"We just try to give the deer as much room as we can," Bly began, noting that it is important to get in and out of the stand without creating much disturbance. "The woods along the bayous are in strips. So, we give the deer their space. We know where they want to be, and we do not go in there at all. Otherwise, they'd just leave the property. While we hunt as much as we can, we try to choose the right times to hunt. This means being mindful of the wind and the weather and being able to hunt without spooking or pushing the deer."

While the whitetails take full advantage of the row crops on the farm, in particular the soybeans and the winter wheat, the Turner farm hunters make sure there are more food sources to attract and hold the deer.

"We try to plant wheat or oats for them along the edges of the timber in high-traffic deer areas," stated Bly. "We like to provide the things they need and do it as naturally as possible. For instance, we'll plant a pea patch and then just let it grow. We want the deer to have as easy a life as possible where they don't have to travel far for food, or for cover."

He added that the Turner farm also supplements the forages with food plots and corn feeders.

Although Bly and his relatives do all they can to assist the deer, Mother Nature can sometimes be less kind, providing drought or flood conditions that can stress the herd. When either of those events occurs, Bly said, the family responds by tweaking its hunting tactics.

"Years of high water mean the deer get pushed to the edges of the timber. Then, we have to be extra careful to provide them areas of sanctuary where they have no pressure," Bly explained. "Meanwhile, in dry years, we know that the deer will stay farther back in the bottoms. So, we have to be more patient than usual and hope that the rains will eventually come and get the deer working closer to the edges. We may go farther in the woods, but we still won't go back in those places where we know the deer will be bedding."

Not many days go by without someone sitting a stand, Bly said, so the family's hunters become highly knowledgeable of their herd.

"Seeing the deer over and over allows us to know them. This means we can be highly selective in what animals we want to take out of the herd or leave in it. If we're waiting for a mature buck or an older doe, we know that continuing to wait usually will pay off.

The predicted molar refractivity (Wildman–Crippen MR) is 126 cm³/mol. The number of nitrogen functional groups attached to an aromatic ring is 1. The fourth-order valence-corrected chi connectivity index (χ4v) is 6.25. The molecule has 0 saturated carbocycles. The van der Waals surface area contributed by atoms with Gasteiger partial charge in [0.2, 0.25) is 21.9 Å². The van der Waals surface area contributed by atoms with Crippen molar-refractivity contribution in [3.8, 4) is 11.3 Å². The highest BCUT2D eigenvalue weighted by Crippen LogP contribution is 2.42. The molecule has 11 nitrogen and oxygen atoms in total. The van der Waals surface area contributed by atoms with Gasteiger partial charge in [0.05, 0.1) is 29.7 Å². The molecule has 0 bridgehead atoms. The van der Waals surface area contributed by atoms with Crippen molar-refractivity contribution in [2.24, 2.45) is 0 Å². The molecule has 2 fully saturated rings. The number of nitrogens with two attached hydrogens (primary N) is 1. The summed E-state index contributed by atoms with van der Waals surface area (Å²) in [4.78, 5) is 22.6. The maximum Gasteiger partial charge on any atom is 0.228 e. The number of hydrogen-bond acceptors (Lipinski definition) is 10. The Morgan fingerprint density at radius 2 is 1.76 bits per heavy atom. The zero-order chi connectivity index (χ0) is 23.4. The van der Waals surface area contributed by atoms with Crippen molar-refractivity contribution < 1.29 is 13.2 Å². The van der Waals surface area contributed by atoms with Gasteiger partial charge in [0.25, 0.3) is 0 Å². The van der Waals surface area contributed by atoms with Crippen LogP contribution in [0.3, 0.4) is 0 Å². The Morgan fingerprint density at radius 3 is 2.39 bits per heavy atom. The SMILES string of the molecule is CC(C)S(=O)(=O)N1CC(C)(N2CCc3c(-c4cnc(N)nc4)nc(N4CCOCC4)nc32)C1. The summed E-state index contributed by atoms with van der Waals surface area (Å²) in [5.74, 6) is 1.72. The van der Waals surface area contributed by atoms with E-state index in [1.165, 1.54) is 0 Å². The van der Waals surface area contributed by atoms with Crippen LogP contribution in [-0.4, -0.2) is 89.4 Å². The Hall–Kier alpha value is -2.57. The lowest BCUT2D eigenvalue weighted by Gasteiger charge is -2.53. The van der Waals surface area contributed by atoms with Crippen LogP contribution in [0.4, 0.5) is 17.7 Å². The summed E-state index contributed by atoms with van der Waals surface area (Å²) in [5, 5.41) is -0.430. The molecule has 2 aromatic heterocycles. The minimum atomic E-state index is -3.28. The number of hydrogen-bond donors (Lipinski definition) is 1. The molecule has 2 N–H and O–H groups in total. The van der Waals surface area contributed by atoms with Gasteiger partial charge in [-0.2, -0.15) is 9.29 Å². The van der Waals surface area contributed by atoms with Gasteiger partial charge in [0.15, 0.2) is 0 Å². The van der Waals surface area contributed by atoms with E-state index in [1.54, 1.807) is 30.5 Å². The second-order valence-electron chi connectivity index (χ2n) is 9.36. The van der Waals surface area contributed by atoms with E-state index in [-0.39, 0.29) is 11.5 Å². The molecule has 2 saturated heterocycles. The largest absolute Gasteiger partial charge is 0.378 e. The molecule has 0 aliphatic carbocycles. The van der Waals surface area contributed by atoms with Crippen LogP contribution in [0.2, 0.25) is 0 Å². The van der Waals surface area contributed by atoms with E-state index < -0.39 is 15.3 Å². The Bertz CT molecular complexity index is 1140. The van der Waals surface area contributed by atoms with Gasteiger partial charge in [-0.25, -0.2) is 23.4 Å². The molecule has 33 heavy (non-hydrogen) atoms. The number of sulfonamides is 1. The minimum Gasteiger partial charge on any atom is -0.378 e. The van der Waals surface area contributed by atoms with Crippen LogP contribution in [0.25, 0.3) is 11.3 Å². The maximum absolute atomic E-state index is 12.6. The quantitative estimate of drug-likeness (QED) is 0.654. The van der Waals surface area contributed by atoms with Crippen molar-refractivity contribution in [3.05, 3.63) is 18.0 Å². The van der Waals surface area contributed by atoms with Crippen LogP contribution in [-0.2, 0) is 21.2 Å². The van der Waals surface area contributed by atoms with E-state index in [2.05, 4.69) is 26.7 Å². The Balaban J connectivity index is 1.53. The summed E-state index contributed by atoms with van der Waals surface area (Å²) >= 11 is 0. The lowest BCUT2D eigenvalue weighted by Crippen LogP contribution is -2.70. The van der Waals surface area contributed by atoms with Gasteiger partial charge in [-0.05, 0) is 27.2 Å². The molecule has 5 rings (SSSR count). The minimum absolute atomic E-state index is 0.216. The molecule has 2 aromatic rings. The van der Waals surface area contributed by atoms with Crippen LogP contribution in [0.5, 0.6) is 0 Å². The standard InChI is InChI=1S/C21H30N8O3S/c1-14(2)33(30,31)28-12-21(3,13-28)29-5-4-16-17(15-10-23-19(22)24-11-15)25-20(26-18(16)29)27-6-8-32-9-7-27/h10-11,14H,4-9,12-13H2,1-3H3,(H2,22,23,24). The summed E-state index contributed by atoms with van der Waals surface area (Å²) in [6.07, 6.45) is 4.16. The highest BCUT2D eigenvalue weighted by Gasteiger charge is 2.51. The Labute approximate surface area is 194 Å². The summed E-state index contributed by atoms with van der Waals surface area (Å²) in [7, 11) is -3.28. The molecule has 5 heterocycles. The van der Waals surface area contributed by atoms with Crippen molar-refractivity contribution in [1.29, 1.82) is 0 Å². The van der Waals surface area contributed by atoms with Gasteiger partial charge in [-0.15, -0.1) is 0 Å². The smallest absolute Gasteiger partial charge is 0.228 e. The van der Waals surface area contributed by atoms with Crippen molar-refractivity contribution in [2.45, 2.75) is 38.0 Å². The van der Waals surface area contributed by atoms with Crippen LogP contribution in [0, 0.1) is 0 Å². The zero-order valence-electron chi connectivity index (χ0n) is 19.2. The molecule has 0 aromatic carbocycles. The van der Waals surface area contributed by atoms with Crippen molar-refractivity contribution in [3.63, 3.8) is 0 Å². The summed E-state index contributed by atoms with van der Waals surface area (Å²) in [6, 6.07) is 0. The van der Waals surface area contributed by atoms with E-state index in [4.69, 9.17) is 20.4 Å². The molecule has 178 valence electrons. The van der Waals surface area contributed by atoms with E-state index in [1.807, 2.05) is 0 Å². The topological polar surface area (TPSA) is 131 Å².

"Keeping notes from season to season -- whether mentally or in a logbook -- means we can reasonably know what certain deer are going to do and where they are going to be based on the weather, the stand location, the wind and the day. You can pretty much mark it on the calendar."

If you get to hunt a Bayou Country farm, you can learn a lot from asking the farmer or his workers about what they've seen to figure out something about how to hunt deer there, Bly said. Also, pay attention to where old stands are placed to provide some clues as to where to hunt. Chances are, the fellow who put that stand there years ago knew a little bit about how to hunt the property.

A FINAL PIECE OF ADVICE
Regarding deer hunting after the season-opening rush, Miller said, "My advice to a late-season hunter is that December is a great time to be in the woods. The bugs are gone and many of the hunters are home, too."

Referring to an AGFC chart, he illustrated this point by showing that 83.2 percent of the average annual deer harvest in Arkansas occurs in October and November. "This means less competition in the woods," during December, Miller concluded.

While not all of the following Bayou Country WMAs and NWRs offer a late-season muzzleloader hunt, Miller and Dugger felt they were definitely worthy of mention for those deer hunters still seeking time in the woods and more opportunities to fill a tag -- even if restricted to bowhunting. Those areas include: Bayou Meto, Cypress Bayou, Ethel, Henry Gray/Hurricane Lake, Mike Freeze/Wattensaw, Prairi

e Bayou, Rex Hancock/Black Swamp, Steve N. Wilson/Raft Creek Bottoms and Trusten Holder WMAs. The NWRs in the area are Bald Knob, Cache River and White River.

For more information on the WMAs, visit www.agfc.com and click on the "Public Land" link under "Data, Facts and Maps." From there, you'll click on "Wildlife Management Areas" and scroll down the alphabetized list. Further information on the NWRs can be found the same way by following the links.

Before heading out, remember to check the 2009-2010 AGFC Hunting Regulation Guidebook. Deer hunting rules vary by zone, and some of the public lands have further restrictive regulations in place.